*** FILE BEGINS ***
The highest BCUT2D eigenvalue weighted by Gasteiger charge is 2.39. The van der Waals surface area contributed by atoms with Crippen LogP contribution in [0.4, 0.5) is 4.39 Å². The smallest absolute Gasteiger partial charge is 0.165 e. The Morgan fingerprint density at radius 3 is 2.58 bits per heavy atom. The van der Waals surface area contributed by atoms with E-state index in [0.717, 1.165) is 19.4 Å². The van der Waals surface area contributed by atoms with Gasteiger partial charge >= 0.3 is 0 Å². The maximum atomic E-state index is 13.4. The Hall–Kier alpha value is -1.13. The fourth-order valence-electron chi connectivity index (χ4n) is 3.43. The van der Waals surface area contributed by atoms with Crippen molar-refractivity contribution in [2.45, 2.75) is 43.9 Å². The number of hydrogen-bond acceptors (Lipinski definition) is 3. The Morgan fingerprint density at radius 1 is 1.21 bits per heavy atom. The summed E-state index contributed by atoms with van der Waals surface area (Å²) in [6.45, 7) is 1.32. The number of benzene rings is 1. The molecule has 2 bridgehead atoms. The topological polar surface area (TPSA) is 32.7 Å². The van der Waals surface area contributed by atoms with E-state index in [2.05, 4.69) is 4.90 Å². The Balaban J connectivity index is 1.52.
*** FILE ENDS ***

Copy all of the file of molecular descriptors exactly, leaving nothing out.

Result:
The highest BCUT2D eigenvalue weighted by Gasteiger charge is 2.39. The van der Waals surface area contributed by atoms with Crippen LogP contribution in [0.4, 0.5) is 4.39 Å². The smallest absolute Gasteiger partial charge is 0.165 e. The Morgan fingerprint density at radius 3 is 2.58 bits per heavy atom. The van der Waals surface area contributed by atoms with E-state index in [0.717, 1.165) is 19.4 Å². The van der Waals surface area contributed by atoms with Gasteiger partial charge >= 0.3 is 0 Å². The maximum atomic E-state index is 13.4. The Hall–Kier alpha value is -1.13. The fourth-order valence-electron chi connectivity index (χ4n) is 3.43. The van der Waals surface area contributed by atoms with Crippen molar-refractivity contribution in [2.45, 2.75) is 43.9 Å². The number of hydrogen-bond acceptors (Lipinski definition) is 3. The Morgan fingerprint density at radius 1 is 1.21 bits per heavy atom. The summed E-state index contributed by atoms with van der Waals surface area (Å²) in [6.45, 7) is 1.32. The number of benzene rings is 1. The molecule has 2 bridgehead atoms. The topological polar surface area (TPSA) is 32.7 Å². The van der Waals surface area contributed by atoms with E-state index in [2.05, 4.69) is 4.90 Å². The Balaban J connectivity index is 1.52.